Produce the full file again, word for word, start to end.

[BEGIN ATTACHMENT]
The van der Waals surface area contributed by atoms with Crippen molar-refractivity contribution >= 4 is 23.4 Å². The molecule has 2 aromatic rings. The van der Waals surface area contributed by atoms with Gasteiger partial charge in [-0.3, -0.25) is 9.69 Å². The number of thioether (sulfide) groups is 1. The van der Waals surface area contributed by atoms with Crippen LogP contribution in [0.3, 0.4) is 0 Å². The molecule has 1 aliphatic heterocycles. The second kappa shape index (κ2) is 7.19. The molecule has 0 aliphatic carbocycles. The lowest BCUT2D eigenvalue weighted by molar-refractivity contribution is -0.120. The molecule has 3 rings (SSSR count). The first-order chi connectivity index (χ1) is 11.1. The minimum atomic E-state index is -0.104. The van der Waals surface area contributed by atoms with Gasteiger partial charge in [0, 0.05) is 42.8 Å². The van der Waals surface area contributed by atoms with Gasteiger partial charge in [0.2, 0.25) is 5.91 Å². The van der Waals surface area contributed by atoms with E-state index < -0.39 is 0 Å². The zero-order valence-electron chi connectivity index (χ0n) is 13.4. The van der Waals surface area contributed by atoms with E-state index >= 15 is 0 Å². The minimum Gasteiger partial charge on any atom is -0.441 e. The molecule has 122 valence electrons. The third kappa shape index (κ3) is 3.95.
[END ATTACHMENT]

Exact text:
The van der Waals surface area contributed by atoms with Crippen molar-refractivity contribution >= 4 is 23.4 Å². The molecule has 2 aromatic rings. The van der Waals surface area contributed by atoms with Gasteiger partial charge in [-0.3, -0.25) is 9.69 Å². The number of thioether (sulfide) groups is 1. The van der Waals surface area contributed by atoms with Crippen LogP contribution in [0.3, 0.4) is 0 Å². The molecule has 1 aliphatic heterocycles. The second kappa shape index (κ2) is 7.19. The molecule has 0 aliphatic carbocycles. The lowest BCUT2D eigenvalue weighted by molar-refractivity contribution is -0.120. The molecule has 3 rings (SSSR count). The first-order chi connectivity index (χ1) is 11.1. The minimum atomic E-state index is -0.104. The van der Waals surface area contributed by atoms with Gasteiger partial charge in [0, 0.05) is 42.8 Å². The van der Waals surface area contributed by atoms with Gasteiger partial charge in [0.2, 0.25) is 5.91 Å². The van der Waals surface area contributed by atoms with E-state index < -0.39 is 0 Å². The zero-order valence-electron chi connectivity index (χ0n) is 13.4. The van der Waals surface area contributed by atoms with E-state index >= 15 is 0 Å². The minimum Gasteiger partial charge on any atom is -0.441 e. The molecule has 122 valence electrons. The third kappa shape index (κ3) is 3.95.